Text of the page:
Mannitol as Adjunct Therapy for Childhood Cerebral Malaria
This trial is active, not recruiting.
|Start date||October 2004|
|End date||May 2005|
|Trial size||156 participants|
|Trial identifier||NCT00113854, HD200211/246|
Cerebral malaria is a life-threatening complication of Plasmodium falciparum infection in African children and nonimmune travellers despite availability of quinine, the current drug of choice. Several reports have suggested that raised intracranial pressure (ICP) is a major cause of death among children with cerebral malaria. Mannitol, an osmotic diuretic, effectively lowers ICP and is used to treat post traumatic raised ICP. There have been some case reports of reduction in mortality and morbidity in African children with cerebral malaria following administration of mannitol, but as these were not randomized controlled trials it is difficult to evaluate their significance. This study seeks to establish whether a single dose of intravenous mannitol given to children with cerebral malaria will significantly reduce the coma recovery time.
|Endpoint classification||safety/efficacy study|
|Intervention model||parallel assignment|
Coma recovery time (that is time from beginning of antimalarial treatment until patient has fully regained consciousness).
Time taken to sit un supported
Time to begin oral intake
Duration of hospitalisation
Proportion of children recovering with neurological sequelae
Male or female participants from 6 months up to 5 years old.
Inclusion Criteria: - Children aged 6 months to 5 years admitted to the Mulago hospital acute care unit during the study period with cerebral malaria: (seizures and unarousable coma lasting more than 30 minutes after seizures have stopped, with asexual forms of P. falciparum on the blood film, with no other cause of coma) and whose carers gave informed consent. Exclusion Criteria: - Children with evidence of having received any sedation within two hours prior to admission to the acute care unit. - Also exclude children with clinical signs of pulmonary congestion, or heart failure, or renal disease, or shock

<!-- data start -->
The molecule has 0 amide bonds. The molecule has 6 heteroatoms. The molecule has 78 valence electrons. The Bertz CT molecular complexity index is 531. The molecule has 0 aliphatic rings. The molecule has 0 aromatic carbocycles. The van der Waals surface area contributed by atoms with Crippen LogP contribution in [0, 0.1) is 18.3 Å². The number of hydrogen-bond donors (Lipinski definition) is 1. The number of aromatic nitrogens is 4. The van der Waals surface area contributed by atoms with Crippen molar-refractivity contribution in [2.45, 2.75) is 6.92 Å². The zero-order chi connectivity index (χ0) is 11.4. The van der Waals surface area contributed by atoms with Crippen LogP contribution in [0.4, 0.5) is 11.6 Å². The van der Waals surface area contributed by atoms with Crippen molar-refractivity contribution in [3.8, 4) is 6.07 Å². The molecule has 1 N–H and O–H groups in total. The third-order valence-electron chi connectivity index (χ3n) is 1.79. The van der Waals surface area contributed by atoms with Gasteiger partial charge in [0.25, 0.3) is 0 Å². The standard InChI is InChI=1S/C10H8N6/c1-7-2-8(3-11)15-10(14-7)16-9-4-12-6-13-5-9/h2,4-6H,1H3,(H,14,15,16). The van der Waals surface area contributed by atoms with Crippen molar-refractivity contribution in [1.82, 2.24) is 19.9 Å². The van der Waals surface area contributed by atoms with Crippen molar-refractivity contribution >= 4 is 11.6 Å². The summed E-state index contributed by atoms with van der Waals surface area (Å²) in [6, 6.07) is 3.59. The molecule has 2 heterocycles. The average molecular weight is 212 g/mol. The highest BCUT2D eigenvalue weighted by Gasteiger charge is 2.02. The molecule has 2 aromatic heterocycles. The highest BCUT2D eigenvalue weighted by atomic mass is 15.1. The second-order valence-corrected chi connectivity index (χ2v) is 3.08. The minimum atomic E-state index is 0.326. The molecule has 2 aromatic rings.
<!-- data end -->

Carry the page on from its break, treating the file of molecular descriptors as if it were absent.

|Official title||Effect of Mannitol as Adjunct Therapy on the Clinical Outcome of Childhood Cerebral Malaria in Mulago Hospital: A Randomised Clinical Trial|
|Description||Cerebral malaria is a life-threatening complication of Plasmodium falciparum infection accounting for significant morbidity and mortality in African children despite availability of quinine, the current drug of choice. The case fatality ranges from 5 to 40% with almost 10% of survivors experiencing neurological sequelae. Several reports have suggested that raised intracranial pressure (ICP) may be a feature of cerebral malaria. There is evidence of brain swelling on computer tomography, magnetic resonance imaging and at necropsy. It has been postulated that raised intracranial pressure can cause death by transtentorial herniation or by compromising cerebral blood flow. In fact, most children who died of cerebral malaria in a Kenyan study, had clinical signs compatible with transtentorial herniation and all those who had severe ICP (maximum ICP > 40mmHg) either died or survived with neurological sequelae. Mannitol, an osmotic diuretic, effectively lowers ICP and is used to treat post traumatic raised intracranial pressure. There have been some case reports of reduction in mortality and morbidity in African children with cerebral malaria following administration of mannitol, but as these were not randomized controlled trials it is difficult to evaluate their significance. Currently the WHO contends that there is insufficient evidence for using mannitol as adjunct therapy for cerebral malaria. A recent Cochrane review found no randomized or quasi-randomized controlled trial to support or refute the use of mannitol as adjunct therapy for cerebral malaria. Hypothesis: A single dose of intravenous mannitol (1g/kg) given to children with cerebral malaria will reduce mean coma recovery time from 22.5 to 13.1 hours. We calculated a sample size of 78 patients in each group for 90% power and 95% confidence. In the calculation, we assumed that the children receiving intravenous mannitol would have a mean coma recovery time of 13.1 (SD 18.5) hours and those receiving placebo would have a mean coma recovery time of 22.5 (SD 18.5) hours (42.3% effect size), according to a recent study by Aceng, Byarugaba and Tumwine in the same hospital.|
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